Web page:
Don't Wait for Solid-State Batteries to Buy an EV

It’s going to be a while

The future of batteries sounds absolutely amazing. There will be more capacity (which means more range) in the same amount of space and a recharge time of about five minutes.

Your local Chevron station would become a ChEVron (see what I did there) charging location. Electric vehicles (EVs) would be lighter, cheaper, and be back on the road as quickly as a gas-powered car. The source of all this magic is solid-state batteries, and they're going to change the world. Except, don't hold your breath waiting for one in a car anytime soon.

A Toyota fuel cell car concept.

Maximalfocus / Unsplash

Every few months, a company, sometimes a major automaker, informs the world that solid-state batteries are just around the corner. It feels like we're always about five years from a significant breakthrough. In one massive announcement, everything we know about EVs will change overnight, and that EV in your driveway will be the four-wheeled equivalent of the portable CD-player, usurped by the iPod of cars. 

The Future is… Later

Two such pieces of news have made the rounds in the past two years. Toyota announced that it will have a solid-state prototype vehicle on the road in 2025, while Samsung unveiled a battery with 500 miles of range.

The catch with that Samsung breakthrough is that it can only be recharged 1,000 times. That means it'll last maybe three years for a daily driver. No one wants a car that lasts three years before needing to replace the most expensive component. 

It's definitely not ready for the general public, but that 1,000 charges is excellent news for solid-state battery research. The biggest issue with these batteries is that, while they're quick to recharge and are incredibly dense, they don't last very long.

At issue is the lithium metal anodes in the batteries. During charge and discharge cycles, they grow tiny little crystals called dendrites that dig tiny holes into the electrolyte and that cause short circuits, which kill the battery. 

"For most of us, the reality is that the EVs on the road today and available in the next few years will do 95% of the things we need a car/truck/SUV/or van to do."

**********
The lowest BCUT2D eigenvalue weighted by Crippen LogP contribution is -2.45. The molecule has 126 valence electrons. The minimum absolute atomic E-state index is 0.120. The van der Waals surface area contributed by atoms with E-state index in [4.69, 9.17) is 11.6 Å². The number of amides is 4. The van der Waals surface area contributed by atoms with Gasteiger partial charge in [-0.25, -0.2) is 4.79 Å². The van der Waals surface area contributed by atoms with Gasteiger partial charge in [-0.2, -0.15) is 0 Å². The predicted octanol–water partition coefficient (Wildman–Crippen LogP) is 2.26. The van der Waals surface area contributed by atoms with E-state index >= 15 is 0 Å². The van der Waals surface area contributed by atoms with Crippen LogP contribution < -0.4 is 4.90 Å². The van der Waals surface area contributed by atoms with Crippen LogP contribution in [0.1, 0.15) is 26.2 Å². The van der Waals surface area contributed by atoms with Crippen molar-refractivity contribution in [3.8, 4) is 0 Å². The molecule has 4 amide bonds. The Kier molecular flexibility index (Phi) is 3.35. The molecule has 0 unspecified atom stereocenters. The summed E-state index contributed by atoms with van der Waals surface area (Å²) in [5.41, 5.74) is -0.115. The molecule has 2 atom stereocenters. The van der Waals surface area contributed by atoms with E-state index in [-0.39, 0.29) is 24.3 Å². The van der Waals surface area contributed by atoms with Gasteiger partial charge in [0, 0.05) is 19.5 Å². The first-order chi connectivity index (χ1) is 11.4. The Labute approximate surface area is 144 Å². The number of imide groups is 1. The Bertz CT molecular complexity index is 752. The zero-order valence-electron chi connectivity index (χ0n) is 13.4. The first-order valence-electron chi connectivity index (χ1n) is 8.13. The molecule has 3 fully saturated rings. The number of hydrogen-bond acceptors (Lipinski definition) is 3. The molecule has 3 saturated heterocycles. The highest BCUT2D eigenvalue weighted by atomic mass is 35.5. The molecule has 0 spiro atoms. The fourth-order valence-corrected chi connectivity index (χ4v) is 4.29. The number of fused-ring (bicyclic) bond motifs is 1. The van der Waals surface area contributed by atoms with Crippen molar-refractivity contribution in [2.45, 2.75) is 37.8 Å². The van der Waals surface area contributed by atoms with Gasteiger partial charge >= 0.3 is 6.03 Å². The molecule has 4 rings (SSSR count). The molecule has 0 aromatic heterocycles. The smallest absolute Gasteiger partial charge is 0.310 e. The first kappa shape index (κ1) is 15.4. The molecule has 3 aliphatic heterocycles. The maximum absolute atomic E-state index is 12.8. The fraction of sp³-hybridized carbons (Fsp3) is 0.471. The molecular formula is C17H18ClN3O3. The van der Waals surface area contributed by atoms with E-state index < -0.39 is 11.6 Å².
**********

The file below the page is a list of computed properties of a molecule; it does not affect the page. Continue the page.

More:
Right now, every company out there is trying to figure out how to create a solid-state battery that has all the outstanding benefits of the technology without the tiny crystals shredding the electrolyte. The research is ongoing, and even though we might see a solid-state battery-powered car on the road, it doesn't mean we're going to see one in the local showroom in the next year or two.

Automotive Grade

Unfortunately, that's not how technology works in the automotive world. To be fair, that's not how technology works, even in the world of smartphones and computers. New hardware takes years, sometimes decades, to perfect before someone takes to the stage and wows an audience with the next big thing.

To the world, it seems like everything has changed in an instant, but the engineers and scientists behind that new thing probably spent entirely too many evenings and weekends away from their friends and family in order for your life to be a little bit better because of a hardware upgrade to your smartphone. 

A lot of that time is spent making sure the new hardware works as intended and is safe. A small error in the execution or manufacturing of a piece of hardware could mean a device that fails or, even worse, that's unsafe. 

Someone looking at the console screen in an electric vehicle.

Jenny Ueberberg / Unsplash

The issues are compounded by the need to make items "automotive-grade." Anything that goes into a vehicle needs to undergo an intense series of stress and longevity tests. These components need to be able to withstand searing heat, sub-zero temperatures, hundreds of thousands of miles of vibrations, water, dust, spilled coffee, collisions, insects...really anything you can imagine that can happen to a vehicle. 

Scaling

Then all those individual items need to be placed in a test vehicle and tested again to see how they interact with other components. After all that is done, you have to build a lot of them, as Eli Leland, co-founder and chief technology officer of Voltaiq, a company that builds software to gauge the health of batteries in EVs, among other things, points out.

"Solid-state batteries have shown impressive advances, but these technologies are several years away from making it into production vehicles, at a minimum. Once you have a complete, scaled-up cell design, it still takes multiple years to qualify a battery for a vehicle in light of the demanding warranty requirements for automotive powertrains," Leland told Lifewire in an email.

"For something as new as a solid-state battery, you'd expect a couple of iterations, and those engineering cycles add up. The technology does hold a lot of promise, however, and you're likely to see solid-state batteries in consumer applications like wearables or mobile electronics long before they make it into a car."

So yes, solid-state is coming, and it is going to be wonderful. But it's also going to be a long while, and in the meantime, advances in lithium-ion batteries continue, and vehicles powered by that technology will become denser and charge quicker as time progresses.

For most of us, the reality is that the EVs on the road today and available in the next few years will do 95% of the things we need a car/truck/SUV/or van to do. So yes, look towards the future, but not at the expense of missing out on what's happening right now. If you did that with phones, you'd still have a Nokia in your pocket. 

Want to know more about EVs? We have a whole section dedicated to electric vehicles!

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